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Homework Tea Party

President fails them.

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Last week, the new Secretary of Education, Arne Duncan, came to town for an appearance on The Colbert Report to promote a program called the “Race to the Top,” which would create a reality-TV-like competition among the states for $4.35 billion in federal money. The winners will be those states that were the most “innovative,” be it by lengthening school years or merely linking student performance on standardized tests to the evaluation of administrators. As Duncan fielded softball questions from the mock-conservative host, New York’s own genteel, unarmed, and mostly liberal tea party was enraged. To them, it just sounded like an expansion and rebranding of what they saw as the worst tendencies of President Bush’s No Child Left Behind program, which President Obama largely supports.

“Duncan’s plan is cut from the same cloth as the education policies of the Bush administration,” said Sara Bennett after watching the show from her Park Slope home. “It is misguided, disastrous for schoolchildren, and has no basis in sound research.” A Legal Aid lawyer turned activist and the mother of a tenth-grader in a public high school, in 2006 Bennett co-authored The Case Against Homework, which helped launch what came to be known as the “anti-homework movement.” Parents from all over the country, but especially in the gentle strongholds of enlightened parenting like Park Slope, Santa Monica, Berkeley, and Mercer Island near Seattle, began organizing against what Bennett and others have called a “skyrocketing” increase in the amount of homework kids are assigned. They see it as a symptom of a deeper problem—the pressure placed on teachers by school districts to improve their students’ test scores and thereby secure state and federal funding. Many of the movement’s activists are directing their fire toward Duncan’s plan, which they claim will only further enslave children to homework and testing and create a homogenized “monoculture.”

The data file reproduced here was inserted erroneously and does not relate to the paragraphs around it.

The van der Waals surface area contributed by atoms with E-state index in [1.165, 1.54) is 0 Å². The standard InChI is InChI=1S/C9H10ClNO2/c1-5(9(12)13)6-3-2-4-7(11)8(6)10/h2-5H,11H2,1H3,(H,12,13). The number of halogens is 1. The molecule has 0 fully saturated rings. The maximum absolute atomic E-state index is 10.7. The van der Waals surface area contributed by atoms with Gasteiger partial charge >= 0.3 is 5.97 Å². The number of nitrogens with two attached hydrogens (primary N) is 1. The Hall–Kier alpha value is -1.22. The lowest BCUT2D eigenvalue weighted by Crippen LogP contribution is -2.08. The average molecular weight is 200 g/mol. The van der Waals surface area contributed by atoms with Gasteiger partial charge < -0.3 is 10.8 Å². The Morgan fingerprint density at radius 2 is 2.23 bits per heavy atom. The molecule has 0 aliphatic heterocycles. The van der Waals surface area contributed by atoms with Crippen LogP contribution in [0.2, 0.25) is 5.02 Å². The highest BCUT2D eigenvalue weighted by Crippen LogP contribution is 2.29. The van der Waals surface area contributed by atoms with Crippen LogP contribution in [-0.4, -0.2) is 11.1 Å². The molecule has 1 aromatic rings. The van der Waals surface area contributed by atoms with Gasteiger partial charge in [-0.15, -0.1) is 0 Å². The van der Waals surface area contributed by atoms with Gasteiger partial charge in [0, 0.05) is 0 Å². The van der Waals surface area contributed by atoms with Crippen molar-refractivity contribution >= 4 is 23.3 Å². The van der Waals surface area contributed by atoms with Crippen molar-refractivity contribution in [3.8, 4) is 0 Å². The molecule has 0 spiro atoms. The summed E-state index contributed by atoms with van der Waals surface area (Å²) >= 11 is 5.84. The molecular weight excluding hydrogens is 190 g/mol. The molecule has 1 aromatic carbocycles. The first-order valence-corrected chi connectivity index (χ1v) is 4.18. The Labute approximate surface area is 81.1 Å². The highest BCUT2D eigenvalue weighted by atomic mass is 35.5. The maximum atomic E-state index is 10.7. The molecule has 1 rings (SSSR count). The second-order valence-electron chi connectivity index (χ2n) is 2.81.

Interestingly, though several liberal Democrats initially supported No Child Left Behind, and Obama has said he would continue it with more funding, its philosophical basis was laid by neoconservatives, beginning in 1972 when Norman Podhoretz published an article in Commentary promoting “The Idea of a Common Culture.” Neocons irritated by multiculturalism and what they saw as a slippage of “standards” argued insistently that the very idea of “one America” could only be saved by public education’s training children uniformly for “entry into the common culture.” By the time of W’s candidacy, right-wing policy machers like William Bennett and think-tanks like the Hudson Institute had made Podhoretz’s idea a major plank in the GOP’s educational platform, on which No Child Left Behind was built.

And now liberal Obama supporters like Sara Bennett, who saw his election as a victory for diversity and, presumably, a more creative and flexible way of educating children, don’t know where to turn. Even as mayoral candidate Bill Thompson promised to “fire” School Chancellor Joel Klein for having instituted a rigorous and punitive testing program in the city’s schools, Duncan would induce states to adopt not only a single set of standards but also similar language and content in their tests, ironically helping fulfill the neoconservative dream of a “common culture.”

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